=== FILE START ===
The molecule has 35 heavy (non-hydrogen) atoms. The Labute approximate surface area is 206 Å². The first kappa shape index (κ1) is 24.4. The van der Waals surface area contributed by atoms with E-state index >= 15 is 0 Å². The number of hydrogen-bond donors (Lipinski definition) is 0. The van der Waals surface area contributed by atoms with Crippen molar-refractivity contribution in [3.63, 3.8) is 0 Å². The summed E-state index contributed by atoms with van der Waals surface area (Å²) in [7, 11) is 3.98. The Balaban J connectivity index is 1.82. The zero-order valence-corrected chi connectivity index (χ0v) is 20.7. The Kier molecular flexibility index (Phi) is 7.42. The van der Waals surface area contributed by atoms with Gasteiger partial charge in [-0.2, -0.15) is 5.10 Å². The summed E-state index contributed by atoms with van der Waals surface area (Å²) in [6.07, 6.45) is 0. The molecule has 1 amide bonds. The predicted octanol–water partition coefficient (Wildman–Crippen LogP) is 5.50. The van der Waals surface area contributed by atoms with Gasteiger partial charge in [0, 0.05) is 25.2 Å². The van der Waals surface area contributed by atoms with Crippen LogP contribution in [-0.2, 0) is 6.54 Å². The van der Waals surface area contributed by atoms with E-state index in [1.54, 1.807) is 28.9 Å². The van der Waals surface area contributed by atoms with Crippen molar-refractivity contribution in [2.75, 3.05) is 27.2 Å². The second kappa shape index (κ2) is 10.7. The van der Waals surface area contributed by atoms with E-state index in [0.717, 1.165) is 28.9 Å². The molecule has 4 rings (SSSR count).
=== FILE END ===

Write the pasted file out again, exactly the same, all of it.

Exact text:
The molecule has 35 heavy (non-hydrogen) atoms. The Labute approximate surface area is 206 Å². The first kappa shape index (κ1) is 24.4. The van der Waals surface area contributed by atoms with E-state index >= 15 is 0 Å². The number of hydrogen-bond donors (Lipinski definition) is 0. The van der Waals surface area contributed by atoms with Crippen molar-refractivity contribution in [3.63, 3.8) is 0 Å². The summed E-state index contributed by atoms with van der Waals surface area (Å²) in [7, 11) is 3.98. The Balaban J connectivity index is 1.82. The zero-order valence-corrected chi connectivity index (χ0v) is 20.7. The Kier molecular flexibility index (Phi) is 7.42. The van der Waals surface area contributed by atoms with Gasteiger partial charge in [-0.2, -0.15) is 5.10 Å². The summed E-state index contributed by atoms with van der Waals surface area (Å²) in [6.07, 6.45) is 0. The molecule has 1 amide bonds. The predicted octanol–water partition coefficient (Wildman–Crippen LogP) is 5.50. The van der Waals surface area contributed by atoms with Gasteiger partial charge in [0, 0.05) is 25.2 Å². The van der Waals surface area contributed by atoms with Crippen LogP contribution in [-0.2, 0) is 6.54 Å². The van der Waals surface area contributed by atoms with E-state index in [1.54, 1.807) is 28.9 Å². The van der Waals surface area contributed by atoms with Crippen molar-refractivity contribution in [2.75, 3.05) is 27.2 Å². The second kappa shape index (κ2) is 10.7. The van der Waals surface area contributed by atoms with E-state index in [0.717, 1.165) is 28.9 Å². The molecule has 4 rings (SSSR count).